Upside-Down Thinking by Patric Fransko
by Patric Fransko
January 17th, 2018

What Facebook’s Changes Mean to Your Small Business Marketing Strategy

If you pay even slight attention to technology or business news, you likely heard about the big changes Facebook announced it would be making to its news feed very soon. Facebook CEO Mark Zuckerberg wrote:

I’m changing the goal I give our product teams from focusing on helping you find relevant content to helping you have more meaningful social interactions…We started making changes in this direction last year, but it will take months for this new focus to make its way through all our products. The first changes you’ll see will be in News Feed, where you can expect to see more from your friends, family and groups.

As we roll this out, you’ll see less public content like posts from businesses, brands, and media. And the public content you see more will be held to the same standard — it should encourage meaningful interactions between people.

You can read the entire post from Zuckerberg HERE.

This was the post that sent many small businesses scrambling as to what this could mean to a platform they have come to rely on so heavily for marketing. This article is an attempt to take an early look at what these changes may actually mean and steps you might take to position your business for continued success on the Facebook platform.

The first thing that should be noted is that the heaviest negative impact will fall on businesses that rely on organic reach (non-paid) for marketing. You may have 5,000+ people that like your page, but chances are that they will see less of your content organically as these changes roll out. Your organic content will need to be extremely strong and get terrific initial interaction from those seeing it to have any significant reach to your other followers with the proposed changes. There will be some hacks you can try and implement to get around this, but businesses will need to become very strategic to have significant organic impact.

The second thing that you should understand is that these changes do not appear to have as much negative impact on those running Facebook sponsored posts (paid). In fact, one could argue that these changes will actually make the ad platform more valuable as it will cut down on the amount of noise from non-paying businesses and allow your sponsored content to stand out even more if done properly. However, even if you are paying to get in front of your audience, things like audience engagement could play a role in how many people actually see your ads. If you are paying to place your ad in front of people and no one is engaging with the content, chances are Facebook will show it to fewer people.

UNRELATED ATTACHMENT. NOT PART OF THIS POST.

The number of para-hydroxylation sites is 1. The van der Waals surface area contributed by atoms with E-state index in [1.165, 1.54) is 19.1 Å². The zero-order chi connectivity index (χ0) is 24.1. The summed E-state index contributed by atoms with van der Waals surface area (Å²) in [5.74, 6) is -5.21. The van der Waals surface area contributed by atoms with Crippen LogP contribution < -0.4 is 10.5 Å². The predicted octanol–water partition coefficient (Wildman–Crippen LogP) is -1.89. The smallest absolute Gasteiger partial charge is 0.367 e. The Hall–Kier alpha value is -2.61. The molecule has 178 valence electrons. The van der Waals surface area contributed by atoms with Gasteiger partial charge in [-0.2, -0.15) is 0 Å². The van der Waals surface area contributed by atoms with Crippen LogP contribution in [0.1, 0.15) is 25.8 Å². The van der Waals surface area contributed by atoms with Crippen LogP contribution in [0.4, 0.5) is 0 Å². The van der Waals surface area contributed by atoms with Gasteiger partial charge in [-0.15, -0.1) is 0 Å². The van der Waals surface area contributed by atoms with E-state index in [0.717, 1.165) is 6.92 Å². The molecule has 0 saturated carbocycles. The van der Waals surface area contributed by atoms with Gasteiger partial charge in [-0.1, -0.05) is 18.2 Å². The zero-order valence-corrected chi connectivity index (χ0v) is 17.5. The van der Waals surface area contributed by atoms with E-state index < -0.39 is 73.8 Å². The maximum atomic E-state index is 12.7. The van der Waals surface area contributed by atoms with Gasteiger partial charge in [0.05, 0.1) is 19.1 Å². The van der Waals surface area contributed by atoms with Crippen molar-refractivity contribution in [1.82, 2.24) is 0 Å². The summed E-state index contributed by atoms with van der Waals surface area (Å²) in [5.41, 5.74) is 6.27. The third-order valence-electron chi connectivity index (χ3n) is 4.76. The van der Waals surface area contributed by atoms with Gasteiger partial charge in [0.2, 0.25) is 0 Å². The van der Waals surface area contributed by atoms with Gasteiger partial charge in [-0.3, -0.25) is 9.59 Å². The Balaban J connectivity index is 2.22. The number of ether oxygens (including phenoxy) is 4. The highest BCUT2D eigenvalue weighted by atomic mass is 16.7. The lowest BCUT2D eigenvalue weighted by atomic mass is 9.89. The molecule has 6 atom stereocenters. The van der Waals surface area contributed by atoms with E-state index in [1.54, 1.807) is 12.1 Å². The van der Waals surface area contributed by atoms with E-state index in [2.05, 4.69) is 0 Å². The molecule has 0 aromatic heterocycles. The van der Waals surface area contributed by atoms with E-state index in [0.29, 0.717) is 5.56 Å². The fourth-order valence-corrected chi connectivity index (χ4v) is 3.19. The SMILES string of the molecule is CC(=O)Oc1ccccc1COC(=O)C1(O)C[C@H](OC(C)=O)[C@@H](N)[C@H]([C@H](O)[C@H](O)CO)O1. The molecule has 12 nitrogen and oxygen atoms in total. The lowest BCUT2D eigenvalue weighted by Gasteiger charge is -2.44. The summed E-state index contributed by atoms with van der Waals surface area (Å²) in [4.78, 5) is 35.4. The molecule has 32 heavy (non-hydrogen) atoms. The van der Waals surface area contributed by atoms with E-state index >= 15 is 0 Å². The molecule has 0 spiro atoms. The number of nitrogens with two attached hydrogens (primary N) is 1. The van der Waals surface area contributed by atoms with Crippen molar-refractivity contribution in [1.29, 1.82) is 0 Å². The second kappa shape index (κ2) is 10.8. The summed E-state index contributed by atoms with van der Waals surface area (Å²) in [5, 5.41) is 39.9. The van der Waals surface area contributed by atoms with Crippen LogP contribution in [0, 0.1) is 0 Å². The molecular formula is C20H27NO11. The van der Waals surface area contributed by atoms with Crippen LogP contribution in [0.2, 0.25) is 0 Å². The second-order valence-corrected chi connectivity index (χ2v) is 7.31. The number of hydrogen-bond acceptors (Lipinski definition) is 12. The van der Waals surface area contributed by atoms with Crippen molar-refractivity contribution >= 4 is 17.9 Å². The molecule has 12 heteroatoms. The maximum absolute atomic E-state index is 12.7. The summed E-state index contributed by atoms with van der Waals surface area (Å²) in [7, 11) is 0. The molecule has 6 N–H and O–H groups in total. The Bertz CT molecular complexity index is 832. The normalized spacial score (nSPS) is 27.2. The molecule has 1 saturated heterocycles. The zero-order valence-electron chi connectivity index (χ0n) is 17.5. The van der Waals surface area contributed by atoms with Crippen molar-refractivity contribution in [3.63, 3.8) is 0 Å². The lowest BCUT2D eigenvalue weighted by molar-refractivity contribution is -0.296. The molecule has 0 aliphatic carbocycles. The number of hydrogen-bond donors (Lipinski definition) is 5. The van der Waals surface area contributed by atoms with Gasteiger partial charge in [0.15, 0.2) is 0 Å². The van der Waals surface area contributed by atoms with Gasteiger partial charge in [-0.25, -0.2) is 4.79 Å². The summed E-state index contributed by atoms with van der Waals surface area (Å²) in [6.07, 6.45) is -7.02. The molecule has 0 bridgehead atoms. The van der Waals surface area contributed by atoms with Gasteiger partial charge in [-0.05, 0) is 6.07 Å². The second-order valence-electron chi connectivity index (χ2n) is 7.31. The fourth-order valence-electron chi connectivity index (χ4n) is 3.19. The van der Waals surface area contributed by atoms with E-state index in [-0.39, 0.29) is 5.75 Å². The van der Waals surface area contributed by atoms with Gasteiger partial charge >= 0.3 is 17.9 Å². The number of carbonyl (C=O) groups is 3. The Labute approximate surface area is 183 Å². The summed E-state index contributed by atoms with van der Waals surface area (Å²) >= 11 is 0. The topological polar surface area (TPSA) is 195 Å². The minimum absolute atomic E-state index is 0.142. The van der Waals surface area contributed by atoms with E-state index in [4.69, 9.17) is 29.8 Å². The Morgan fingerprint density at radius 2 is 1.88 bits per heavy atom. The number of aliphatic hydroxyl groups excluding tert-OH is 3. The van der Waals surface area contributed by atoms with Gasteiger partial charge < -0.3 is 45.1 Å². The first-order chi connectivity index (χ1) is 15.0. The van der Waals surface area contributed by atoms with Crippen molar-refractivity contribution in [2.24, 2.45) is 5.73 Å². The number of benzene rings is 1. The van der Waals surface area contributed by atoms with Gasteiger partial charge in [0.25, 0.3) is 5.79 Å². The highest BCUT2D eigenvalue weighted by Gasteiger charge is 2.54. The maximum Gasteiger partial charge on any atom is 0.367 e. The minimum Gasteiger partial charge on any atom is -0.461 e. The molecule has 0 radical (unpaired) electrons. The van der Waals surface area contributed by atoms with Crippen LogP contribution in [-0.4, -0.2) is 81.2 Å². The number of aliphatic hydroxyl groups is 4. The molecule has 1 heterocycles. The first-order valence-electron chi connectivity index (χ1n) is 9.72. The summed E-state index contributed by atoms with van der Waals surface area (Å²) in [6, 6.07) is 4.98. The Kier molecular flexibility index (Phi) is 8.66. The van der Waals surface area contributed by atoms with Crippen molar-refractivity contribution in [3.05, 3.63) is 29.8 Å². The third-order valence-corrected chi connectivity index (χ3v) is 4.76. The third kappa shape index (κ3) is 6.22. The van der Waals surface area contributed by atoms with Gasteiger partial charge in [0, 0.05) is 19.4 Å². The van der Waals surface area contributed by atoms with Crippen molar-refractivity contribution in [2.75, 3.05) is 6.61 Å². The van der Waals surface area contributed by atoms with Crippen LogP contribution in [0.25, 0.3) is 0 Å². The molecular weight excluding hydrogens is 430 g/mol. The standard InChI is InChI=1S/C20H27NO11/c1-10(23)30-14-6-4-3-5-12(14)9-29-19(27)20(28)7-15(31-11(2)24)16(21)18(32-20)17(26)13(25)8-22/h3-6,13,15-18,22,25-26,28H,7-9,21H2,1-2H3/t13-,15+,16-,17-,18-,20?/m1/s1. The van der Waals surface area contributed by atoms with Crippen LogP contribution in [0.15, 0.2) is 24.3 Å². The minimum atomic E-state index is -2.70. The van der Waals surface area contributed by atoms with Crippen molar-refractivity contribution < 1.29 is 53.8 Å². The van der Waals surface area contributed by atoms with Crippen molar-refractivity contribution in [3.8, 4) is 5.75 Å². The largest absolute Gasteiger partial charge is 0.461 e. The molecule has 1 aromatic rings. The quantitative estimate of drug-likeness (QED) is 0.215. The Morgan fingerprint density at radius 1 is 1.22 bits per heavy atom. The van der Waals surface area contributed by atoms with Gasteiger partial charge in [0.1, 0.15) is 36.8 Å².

So, with so much still unknown, what should your business be doing to prepare for these upcoming changes?

  • Focus on creating high quality content. From the photo used to the headline written, it is more important than ever to have content that stimulates engagement.
  • Use targeted marketing on the Facebook Ads Manager page. You cannot afford to simply blast your content out to everyone in a 25 mile radius. You have to narrow the audience to those most likely to interact with and engage with the post. This was a good idea before these changes, but it is critical now.
  • Utilize your customer lists to create custom audiences within Facebook that you know have a high likelihood of interacting with the content you produce.

While this article is just a first take on these changes, my goal is to discuss the changes are planned and give you some initial guidance. The truth is that we will all be figuring this out as the changes are implemented in the coming months. Whether you manage your Facebook program in house or use an agency, make sure you are paying close attention and adjusting to what the data is telling you. To ignore this and continue with your current strategy will likely lead to increased spending and poor results.

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  1. I don’t spent one penny on Google ads or Facebook boosting.I have been down that expensive road and have done my numbers over and over. It does not make good economic sense as the returns on investment do not give the results people think they do.
    I do however spent up to seven percent of my turnover on advertising and marketing.
    I am very highly listed on organic ranking and also feature well on many keywords on Google as well as Google maps.
    I email thousand of messages every day to my data base which I have accumulate over the last twenty five years. I keep adding to my data base all the time.
    I advertise in home improvement magazines in my target area and well as commercial magazines.
    I play the numbers game with publications that have a print run of over 300000, Maximum mileage for the least amount of money.
    I drive a hard bargain with these publishers and play one up against each other.I am busy every day and I am in the position to choose my jobs..
    I don’t spin my wheels and get stuck in the mud with small jobs that don’t make good returns. I also stay away from jobs with hectic labor issues, like dirty cottage pane windows.I like big juicy large aluminium frames that can be done quickly. These plum installations are the ones that make me money
    After all that’s why I am in business.
    Leon Levy Klingshield South Africa

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